Mark Trumbo
Seattle Mariners’ Mark Trumbo in action in a baseball game Friday, June 19, 2015, in Seattle. (AP Photo/Elaine Thompson)

Trumbo has lots of complications, including cost, contract status and performance.

He’s in his last year of arbitration eligibility. Last year Trumbo made $6.9 million, which seems like a lot for your basic 1.1 WAR player.  But last season’s cost of a win was about $8 million. Projected arbitration costs for the big right-hander in 2016 are estimated north of $9 million, and the cost of a win are also likely to increase.  2011-2013 Trumbo had season of 1.8, 2.2, and 2.4 WAR, so strictly by the numbers, his projected salary wouldn’t be out of line, but on a team with a fair number of big contracts, the M’s might have to make some choices in order to fill their other holes.

With his last year of arbitration, Trumbo will be a free agent at the end of the 2016 season.  Unless he has a breakout year, it’s hard to imagine the M’s hang on to him past this season.  Perhaps with Kivlehan in Tacoma, and D.J. Peterson likewise heading north, the Mariners will think of 2016 as the bridge to a younger more controllable player.

But really it all comes down to performance. The Mariners haven’t had a quality above league average performance at first base since Russell Branyan in 2009. Yes, we’ve had glimmers from Justin Smoak and Logan Morrison, but neither put together a solid season of good. But the same could be said of Mark Trumbo. He finished last season with a combined .263/.310/.449 slash and 108 wRC+.  His first month with the Mariners was absolutely terrible, with hitting only .134 with one home run in June.  But he hit much better than his season average for the rest of the year. Trumbo will hit his home runs, but he is also a veritable strikeout machine; his 24.2% K rate is pretty much in line with his career numbers and adds to a long list of high-strikeout Mariner hitters.  Though he is wretchedly terrible in the outfield, Trumbo is somewhat above league average defensively at first base.

All in all, it’s easy for me to see Trumbo gone, either as part of a trade or simply non-tendered to get back some working cash.  But I could just as easily see him as the starting first baseman for the Mariners on Opening Day.


Jesus Montero

Jesus Montero was the dream that shattered into a million pieces.  Sent to Seattle by the Yankees prior to the 2012 season for pitcher Michael Pineda, it seemed the M’s got the better part of the deal. Pineda spent two years dealing with arm miseries and Montero was touted as one of the best right-handed hitting prospects in baseball. Montero got 553 at bats in 2012, and he wasn’t terrible at the plate, at least not Mike Zunino terrible.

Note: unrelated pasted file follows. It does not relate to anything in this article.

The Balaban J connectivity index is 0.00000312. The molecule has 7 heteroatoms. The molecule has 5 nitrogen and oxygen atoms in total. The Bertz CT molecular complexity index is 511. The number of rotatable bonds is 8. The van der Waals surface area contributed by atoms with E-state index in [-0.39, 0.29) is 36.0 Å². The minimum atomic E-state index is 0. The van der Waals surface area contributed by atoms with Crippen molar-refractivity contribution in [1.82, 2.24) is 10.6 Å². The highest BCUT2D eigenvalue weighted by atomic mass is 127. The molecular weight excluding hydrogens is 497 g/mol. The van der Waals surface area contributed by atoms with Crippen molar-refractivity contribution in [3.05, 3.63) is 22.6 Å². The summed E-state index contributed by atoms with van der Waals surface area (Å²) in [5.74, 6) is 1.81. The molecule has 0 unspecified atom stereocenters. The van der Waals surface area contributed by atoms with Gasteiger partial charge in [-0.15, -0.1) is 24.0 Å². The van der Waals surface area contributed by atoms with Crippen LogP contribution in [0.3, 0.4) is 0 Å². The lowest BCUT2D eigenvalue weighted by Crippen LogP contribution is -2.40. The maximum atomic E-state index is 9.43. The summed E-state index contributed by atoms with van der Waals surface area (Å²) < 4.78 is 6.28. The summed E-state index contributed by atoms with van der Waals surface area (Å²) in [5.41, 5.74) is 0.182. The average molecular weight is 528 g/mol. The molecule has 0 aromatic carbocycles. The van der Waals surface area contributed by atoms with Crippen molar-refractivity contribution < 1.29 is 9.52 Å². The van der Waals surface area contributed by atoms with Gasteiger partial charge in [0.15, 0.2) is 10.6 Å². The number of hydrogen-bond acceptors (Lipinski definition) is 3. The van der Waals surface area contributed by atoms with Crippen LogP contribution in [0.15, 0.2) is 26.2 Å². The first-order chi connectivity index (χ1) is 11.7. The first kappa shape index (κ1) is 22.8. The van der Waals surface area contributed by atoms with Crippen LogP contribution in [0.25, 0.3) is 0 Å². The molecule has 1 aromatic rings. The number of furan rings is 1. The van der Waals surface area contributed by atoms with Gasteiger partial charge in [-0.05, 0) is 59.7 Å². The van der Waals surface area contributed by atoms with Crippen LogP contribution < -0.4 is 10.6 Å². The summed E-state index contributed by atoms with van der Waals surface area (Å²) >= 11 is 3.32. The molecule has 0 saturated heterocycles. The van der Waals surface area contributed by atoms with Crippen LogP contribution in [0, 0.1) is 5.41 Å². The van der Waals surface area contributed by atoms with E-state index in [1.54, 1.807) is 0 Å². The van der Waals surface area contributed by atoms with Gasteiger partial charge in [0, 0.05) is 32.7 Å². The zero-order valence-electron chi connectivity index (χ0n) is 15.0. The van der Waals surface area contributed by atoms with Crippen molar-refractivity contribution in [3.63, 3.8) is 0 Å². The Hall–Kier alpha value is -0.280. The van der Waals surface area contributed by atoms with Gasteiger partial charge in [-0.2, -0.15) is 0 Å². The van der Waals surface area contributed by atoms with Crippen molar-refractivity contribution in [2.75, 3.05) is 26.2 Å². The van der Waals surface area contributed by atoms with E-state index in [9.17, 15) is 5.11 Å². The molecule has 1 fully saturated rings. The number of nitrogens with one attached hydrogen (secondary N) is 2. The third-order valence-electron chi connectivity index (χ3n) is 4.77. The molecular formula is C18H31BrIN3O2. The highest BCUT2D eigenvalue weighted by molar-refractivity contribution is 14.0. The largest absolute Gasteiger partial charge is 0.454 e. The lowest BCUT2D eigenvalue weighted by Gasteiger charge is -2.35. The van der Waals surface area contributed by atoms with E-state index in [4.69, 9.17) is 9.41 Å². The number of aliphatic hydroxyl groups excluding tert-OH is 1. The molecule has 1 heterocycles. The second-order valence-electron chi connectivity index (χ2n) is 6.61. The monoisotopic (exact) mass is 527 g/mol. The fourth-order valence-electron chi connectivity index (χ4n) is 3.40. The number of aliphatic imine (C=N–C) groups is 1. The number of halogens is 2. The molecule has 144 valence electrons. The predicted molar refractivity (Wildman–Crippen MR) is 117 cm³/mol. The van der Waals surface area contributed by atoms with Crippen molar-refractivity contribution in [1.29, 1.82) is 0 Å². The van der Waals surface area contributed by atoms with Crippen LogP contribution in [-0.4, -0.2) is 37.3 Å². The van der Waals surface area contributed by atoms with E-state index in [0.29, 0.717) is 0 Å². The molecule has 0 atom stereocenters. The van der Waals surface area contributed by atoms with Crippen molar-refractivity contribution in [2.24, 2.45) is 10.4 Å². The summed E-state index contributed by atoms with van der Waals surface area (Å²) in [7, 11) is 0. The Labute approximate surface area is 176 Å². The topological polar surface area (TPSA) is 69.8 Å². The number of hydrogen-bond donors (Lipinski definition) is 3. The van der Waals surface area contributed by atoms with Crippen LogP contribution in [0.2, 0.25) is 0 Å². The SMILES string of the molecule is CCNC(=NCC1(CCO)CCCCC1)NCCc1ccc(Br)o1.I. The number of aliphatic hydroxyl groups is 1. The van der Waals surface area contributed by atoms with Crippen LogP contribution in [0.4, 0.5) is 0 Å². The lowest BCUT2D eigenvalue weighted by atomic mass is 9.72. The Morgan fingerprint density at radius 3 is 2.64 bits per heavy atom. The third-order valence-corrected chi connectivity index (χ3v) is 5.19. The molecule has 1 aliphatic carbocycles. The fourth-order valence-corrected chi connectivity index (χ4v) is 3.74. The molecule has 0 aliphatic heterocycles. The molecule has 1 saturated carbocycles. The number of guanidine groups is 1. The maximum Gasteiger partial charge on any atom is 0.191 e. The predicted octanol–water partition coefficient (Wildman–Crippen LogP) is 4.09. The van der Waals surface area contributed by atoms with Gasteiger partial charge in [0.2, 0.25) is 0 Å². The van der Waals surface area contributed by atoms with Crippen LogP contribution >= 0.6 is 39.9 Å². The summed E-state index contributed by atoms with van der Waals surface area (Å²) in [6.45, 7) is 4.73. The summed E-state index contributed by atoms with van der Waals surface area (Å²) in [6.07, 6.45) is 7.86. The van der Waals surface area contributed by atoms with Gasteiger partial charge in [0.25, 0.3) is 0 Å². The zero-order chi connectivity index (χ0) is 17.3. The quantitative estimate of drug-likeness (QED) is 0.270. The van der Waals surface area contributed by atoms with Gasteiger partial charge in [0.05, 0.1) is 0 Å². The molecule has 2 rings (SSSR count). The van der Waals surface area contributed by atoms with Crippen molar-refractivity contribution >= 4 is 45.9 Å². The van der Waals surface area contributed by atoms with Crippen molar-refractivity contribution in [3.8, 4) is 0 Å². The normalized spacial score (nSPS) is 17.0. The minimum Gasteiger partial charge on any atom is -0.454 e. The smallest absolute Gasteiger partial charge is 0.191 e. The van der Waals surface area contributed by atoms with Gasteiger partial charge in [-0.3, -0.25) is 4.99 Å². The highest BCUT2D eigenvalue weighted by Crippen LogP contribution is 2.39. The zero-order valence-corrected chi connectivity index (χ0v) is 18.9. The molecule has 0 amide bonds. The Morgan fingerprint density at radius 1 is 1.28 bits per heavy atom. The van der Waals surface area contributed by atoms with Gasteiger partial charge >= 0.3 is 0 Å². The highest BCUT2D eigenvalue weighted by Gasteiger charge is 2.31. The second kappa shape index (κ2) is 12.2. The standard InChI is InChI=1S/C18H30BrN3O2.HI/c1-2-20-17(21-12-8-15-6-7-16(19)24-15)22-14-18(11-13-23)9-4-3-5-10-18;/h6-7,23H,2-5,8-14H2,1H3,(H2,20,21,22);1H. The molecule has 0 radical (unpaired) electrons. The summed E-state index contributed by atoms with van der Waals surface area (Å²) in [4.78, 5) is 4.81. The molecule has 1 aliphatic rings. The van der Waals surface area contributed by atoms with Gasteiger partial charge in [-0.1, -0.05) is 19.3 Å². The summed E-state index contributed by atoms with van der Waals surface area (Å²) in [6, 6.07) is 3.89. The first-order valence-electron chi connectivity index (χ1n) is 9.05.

You know the rest–out of shape, torn meniscus, Biogenesis PED suspension, ice cream sandwich tossing, and finally a degree of redemption as Montero reported to spring training in 2015 in the best shape of his life.  He was rewarded with a superb minor league season batting .355/.398/.569 in Tacoma.  Though he also had 116 plate appearances with Seattle, they were less successful: .223/.250/.411.  Though Steamer projects somewhat higher for Montero in 2016.

If the Mariners decide to jettison Trumbo, could Montero be a guy who could take over at first base?  Maybe, but it’s a crap shoot.

Montero hasn’t approached his minor league offensive numbers in the majors. He has minimal time playing the position at the major league level, and defensively last year he penciled out as a below average first baseman.  The sample size is very small.  Perhaps for a year that’s good enough.  Based on his outstanding AAA numbers, and that he’s out of minor league options, perhaps the best thing to do is deal Montero while his successes are fresh in everybody’s mind.  Montero is one of those guys I’d love to see do well, and given his struggles he’s definitely a feel-good story.  But somehow I have a hard time seeing this happen.

Robinson Cano

Cano 3

Fascinating story by Luke Arkins at Prospect Insider Nov. 29th about the inevitability of a move to first base for Robinson Cano.  Citing his defensive decline last year, Arkins suggests the M’s begin to play Cano at first sooner rather than later, allowing the left-handed All-Star some games as the Mariners prepare for Trumbo’s departure after this year. While recognizing that 2015 was an illness and injury-plagued season for Cano, it does also confront that unfortunate reality that he is on the wrong side of 30, and the Mariners should be considering a soft landing for him sooner rather than later, an idea shared by Tacoma News Tribune writer Bob Dutton.